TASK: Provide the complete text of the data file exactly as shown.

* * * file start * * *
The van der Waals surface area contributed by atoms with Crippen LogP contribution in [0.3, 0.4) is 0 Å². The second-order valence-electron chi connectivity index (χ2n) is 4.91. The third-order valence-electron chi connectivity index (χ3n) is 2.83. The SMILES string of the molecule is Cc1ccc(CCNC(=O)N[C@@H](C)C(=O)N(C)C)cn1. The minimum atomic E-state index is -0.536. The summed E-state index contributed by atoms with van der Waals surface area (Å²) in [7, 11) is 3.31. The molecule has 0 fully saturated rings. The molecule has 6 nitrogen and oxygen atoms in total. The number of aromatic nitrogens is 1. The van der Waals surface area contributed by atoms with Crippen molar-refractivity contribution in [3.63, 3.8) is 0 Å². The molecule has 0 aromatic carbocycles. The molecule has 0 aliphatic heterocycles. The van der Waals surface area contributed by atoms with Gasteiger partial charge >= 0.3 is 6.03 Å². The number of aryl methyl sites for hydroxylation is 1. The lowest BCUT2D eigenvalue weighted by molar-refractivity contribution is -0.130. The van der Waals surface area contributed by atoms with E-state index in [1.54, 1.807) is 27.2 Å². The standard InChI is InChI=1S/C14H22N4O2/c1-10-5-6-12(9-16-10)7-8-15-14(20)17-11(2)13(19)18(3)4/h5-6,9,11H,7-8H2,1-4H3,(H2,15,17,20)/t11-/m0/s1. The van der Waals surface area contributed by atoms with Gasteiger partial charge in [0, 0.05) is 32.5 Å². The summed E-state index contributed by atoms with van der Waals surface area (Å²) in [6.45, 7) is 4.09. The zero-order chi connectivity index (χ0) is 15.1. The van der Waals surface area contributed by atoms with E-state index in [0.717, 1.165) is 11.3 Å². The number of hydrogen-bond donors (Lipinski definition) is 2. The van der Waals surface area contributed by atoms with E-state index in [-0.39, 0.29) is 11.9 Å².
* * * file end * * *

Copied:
The van der Waals surface area contributed by atoms with Crippen LogP contribution in [0.3, 0.4) is 0 Å². The second-order valence-electron chi connectivity index (χ2n) is 4.91. The third-order valence-electron chi connectivity index (χ3n) is 2.83. The SMILES string of the molecule is Cc1ccc(CCNC(=O)N[C@@H](C)C(=O)N(C)C)cn1. The minimum atomic E-state index is -0.536. The summed E-state index contributed by atoms with van der Waals surface area (Å²) in [7, 11) is 3.31. The molecule has 0 fully saturated rings. The molecule has 6 nitrogen and oxygen atoms in total. The number of aromatic nitrogens is 1. The van der Waals surface area contributed by atoms with Crippen molar-refractivity contribution in [3.63, 3.8) is 0 Å². The molecule has 0 aromatic carbocycles. The molecule has 0 aliphatic heterocycles. The van der Waals surface area contributed by atoms with Gasteiger partial charge >= 0.3 is 6.03 Å². The number of aryl methyl sites for hydroxylation is 1. The lowest BCUT2D eigenvalue weighted by molar-refractivity contribution is -0.130. The van der Waals surface area contributed by atoms with E-state index in [1.54, 1.807) is 27.2 Å². The standard InChI is InChI=1S/C14H22N4O2/c1-10-5-6-12(9-16-10)7-8-15-14(20)17-11(2)13(19)18(3)4/h5-6,9,11H,7-8H2,1-4H3,(H2,15,17,20)/t11-/m0/s1. The van der Waals surface area contributed by atoms with Gasteiger partial charge in [0, 0.05) is 32.5 Å². The summed E-state index contributed by atoms with van der Waals surface area (Å²) in [6.45, 7) is 4.09. The zero-order chi connectivity index (χ0) is 15.1. The van der Waals surface area contributed by atoms with E-state index in [0.717, 1.165) is 11.3 Å². The number of hydrogen-bond donors (Lipinski definition) is 2. The van der Waals surface area contributed by atoms with E-state index in [-0.39, 0.29) is 11.9 Å².